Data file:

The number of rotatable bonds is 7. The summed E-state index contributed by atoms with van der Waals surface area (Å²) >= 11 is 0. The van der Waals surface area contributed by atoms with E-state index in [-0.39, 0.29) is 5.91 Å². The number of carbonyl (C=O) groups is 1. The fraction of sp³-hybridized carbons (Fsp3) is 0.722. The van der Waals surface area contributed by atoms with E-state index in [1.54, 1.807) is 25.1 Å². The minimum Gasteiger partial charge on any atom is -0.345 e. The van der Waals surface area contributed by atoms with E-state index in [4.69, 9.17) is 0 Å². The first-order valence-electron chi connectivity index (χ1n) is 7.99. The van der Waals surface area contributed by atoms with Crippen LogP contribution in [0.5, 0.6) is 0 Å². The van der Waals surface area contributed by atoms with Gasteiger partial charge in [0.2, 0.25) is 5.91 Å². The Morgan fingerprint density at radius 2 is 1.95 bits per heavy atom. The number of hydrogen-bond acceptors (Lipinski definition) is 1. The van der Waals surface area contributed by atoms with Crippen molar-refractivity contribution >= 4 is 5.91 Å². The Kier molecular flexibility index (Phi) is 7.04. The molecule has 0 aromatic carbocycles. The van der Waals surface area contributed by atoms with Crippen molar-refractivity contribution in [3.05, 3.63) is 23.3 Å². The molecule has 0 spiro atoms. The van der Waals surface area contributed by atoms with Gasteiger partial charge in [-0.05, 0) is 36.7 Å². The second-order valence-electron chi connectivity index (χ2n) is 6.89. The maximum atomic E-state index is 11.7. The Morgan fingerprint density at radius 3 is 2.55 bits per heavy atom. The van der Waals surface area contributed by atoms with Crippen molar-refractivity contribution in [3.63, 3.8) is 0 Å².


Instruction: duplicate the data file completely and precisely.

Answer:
The number of rotatable bonds is 7. The summed E-state index contributed by atoms with van der Waals surface area (Å²) >= 11 is 0. The van der Waals surface area contributed by atoms with E-state index in [-0.39, 0.29) is 5.91 Å². The number of carbonyl (C=O) groups is 1. The fraction of sp³-hybridized carbons (Fsp3) is 0.722. The van der Waals surface area contributed by atoms with E-state index in [1.54, 1.807) is 25.1 Å². The minimum Gasteiger partial charge on any atom is -0.345 e. The van der Waals surface area contributed by atoms with E-state index in [4.69, 9.17) is 0 Å². The first-order valence-electron chi connectivity index (χ1n) is 7.99. The van der Waals surface area contributed by atoms with Crippen LogP contribution in [0.5, 0.6) is 0 Å². The van der Waals surface area contributed by atoms with Gasteiger partial charge in [0.2, 0.25) is 5.91 Å². The Morgan fingerprint density at radius 2 is 1.95 bits per heavy atom. The number of hydrogen-bond acceptors (Lipinski definition) is 1. The van der Waals surface area contributed by atoms with Crippen molar-refractivity contribution >= 4 is 5.91 Å². The Kier molecular flexibility index (Phi) is 7.04. The molecule has 0 aromatic carbocycles. The van der Waals surface area contributed by atoms with Crippen molar-refractivity contribution in [3.05, 3.63) is 23.3 Å². The molecule has 0 spiro atoms. The van der Waals surface area contributed by atoms with Gasteiger partial charge in [-0.05, 0) is 36.7 Å². The second-order valence-electron chi connectivity index (χ2n) is 6.89. The maximum atomic E-state index is 11.7. The Morgan fingerprint density at radius 3 is 2.55 bits per heavy atom. The van der Waals surface area contributed by atoms with Crippen molar-refractivity contribution in [3.63, 3.8) is 0 Å².